San Francisco’s balmy fall weather has made it difficult to stay indoors; however, I must confess to having spent a bit of time indoors these past few weeks, not just watching the Giants slog their way to another NLCS, but also looking at the thousands of photos that Steve and I took on both the European and South East Asian legs of The Grand Tour. Some of the photos are from our travels through Spain, a country we visited almost a year ago. One year! Time has a funny way of imprinting itself upon a person. Sometimes I feel as though the journey experiences took place a decade ago and happened to someone else. It is nice to have this respite to decompress and put the pieces together to realize that these incredible exploits, escapades and encounters did indeed happen to me.
Among the experiences in Spain was our trip to a town outside of Barcelona for a lunch at El Celler de Can Roca with our good friends Sean and Abby. The word “lunch” is inappropriate as this was a feast, an epic one, exquisite to the point that I can safely proclaim it the best meal of my life. (There, I said it.) The entire day was not without its faults, however, so I put my amateur food critic hat on again to give you my review of Spain’s best restaurant and the world’s second:
The day greeted us with hangovers courtesy of the previous night’s wine-induced reverie which included a tribute to The Spice Girls and a few 80s hair metal bands. It did not matter. We were all excited to go to the town of Girona about 60 miles northeast of Barcelona, roughly an hour in our rental vehicle, to eat at the fabled El Celler de Can Roca. Since the closing of Ferran Adrià’s temple to molecular gastronomy El Bulli, El Celler de Can Roca now enjoys status as Spain’s top restaurant according to those who decide these things (who are these people anyway?) It is also considered to be the world’s second best restaurant and it holds three Michelin stars. Based on that information I don’t think it takes too much thought to conclude that reservations are difficult to come by (Friday and Saturday night dinner service should be booked a year in advance); yet, with some pluck and persistence, Sean managed to get us a lunch booking on a drizzly Tuesday in late November.
After an uneventful drive from Barcelona we arrived in Girona. The GPS insisted we drive through a rather dreary industrial part of town about a mile and a half from the city center in order to arrive at the restaurant. Surely a restaurant of this caliber couldn’t exist among callous concrete and soulless steel with nary a tree to canopy the path to its hallowed doors. We thought that the GPS lady with the soothing voice was taking us on a wild goose chase and determined that playing around with her accent – at one point a no-nonsense Aussie cadence, at another a friendly Scottish brogue – would yield a different directional outcome. Quickly we figured out that the GPS wasn’t the problem but rather our expectations, so we followed the directions and found ourselves in an empty parking lot next to a low modern building with Scandinavian touches: we had arrived at El Celler de Can Roca.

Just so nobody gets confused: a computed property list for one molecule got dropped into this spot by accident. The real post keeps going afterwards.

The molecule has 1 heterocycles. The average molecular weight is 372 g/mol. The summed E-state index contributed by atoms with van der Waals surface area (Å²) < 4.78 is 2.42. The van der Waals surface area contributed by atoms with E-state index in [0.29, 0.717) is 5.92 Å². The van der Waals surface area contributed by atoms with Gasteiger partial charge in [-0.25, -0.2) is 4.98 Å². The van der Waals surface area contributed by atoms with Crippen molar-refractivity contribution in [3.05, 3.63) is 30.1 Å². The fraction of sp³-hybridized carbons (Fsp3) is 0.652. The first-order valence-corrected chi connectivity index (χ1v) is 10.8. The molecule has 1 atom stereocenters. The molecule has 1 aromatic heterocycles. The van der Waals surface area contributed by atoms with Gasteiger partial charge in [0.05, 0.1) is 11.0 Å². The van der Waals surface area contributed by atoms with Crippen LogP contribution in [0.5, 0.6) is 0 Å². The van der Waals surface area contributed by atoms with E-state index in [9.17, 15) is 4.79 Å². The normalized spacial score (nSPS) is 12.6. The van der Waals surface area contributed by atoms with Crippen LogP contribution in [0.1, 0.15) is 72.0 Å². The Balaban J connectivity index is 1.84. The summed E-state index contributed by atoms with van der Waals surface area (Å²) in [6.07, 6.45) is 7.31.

El Celler de Can Roca is run by the three Roca brothers – Joan, Josep and Jordi – who occupy both the front of the house (Josep is the head sommelier) and the back (Joan is head chef, Jordi is pastry chef). The brothers did make an appearance on the floor from time to time but their presence was ever felt in the simple table decoration of three rocks, each rock – or “roca” – representing one of the brothers. When we entered we were greeted by two professional looking ladies in dark brown-grey pantsuits who promptly took our coats, gave us complementary glasses of cava and showed us to our table just inside the main dining room.
In the bright airy dining room the only major decision we were confronted with was what to order ie which menu to have. Naturally we opted for the whole shebang, The Feast, a meal of fifteen courses (you read that correctly) each paired with wine.
As we sat back and enjoyed our glasses of cava the amuses bouches started to arrive: The World, five bites of liquid-infused mini globules each with a different international flavor (Mexico, Peru, Lebanon, Morocco and Korea); anchovy bone; seaweed tempura; zucchini omelette; ring calamari adaptation;, mushrooms bonbon, truffled brioche; and, the pièce de résistance, the thing I most wanted to see, revel and consume: the caramelized olives. Anchovy-wrapped olives that had been caramelized to the point of becoming candied – a salty and sweet explosion of flavor. But what made it worth my anticipation and wonder was that the olives were hooked on to the branches of a flourishing bonsai olive tree that was placed in the middle of our table. How many times can you say you have eaten olives from a bonsai olive tree? And caramelized ones to boot.
After a green salad of avocado, lime, melon, cucumber, green shiso, tarragon, arugula, oxalis (a type of wood sorrel, I later learned) and Chartreuse, quickly followed by some figs with Majorero cheese (a milky, nutty goat’s milk cheese similar to Manchego), we were served one of my favorite dishes of the day: oyster with Palo Cortado and white and black garlic.
Palo Cortado is a relatively rare sherry that exhibits both rich and crisp notes. It was a good foil for the salt and cream of the soup. The garlic was ever present but mild and I loved the whimsical ying and yang pattern the colors formed. I am surprised I got a pic of this dish as I recall inhaling it before my fellow diners finished their second bite.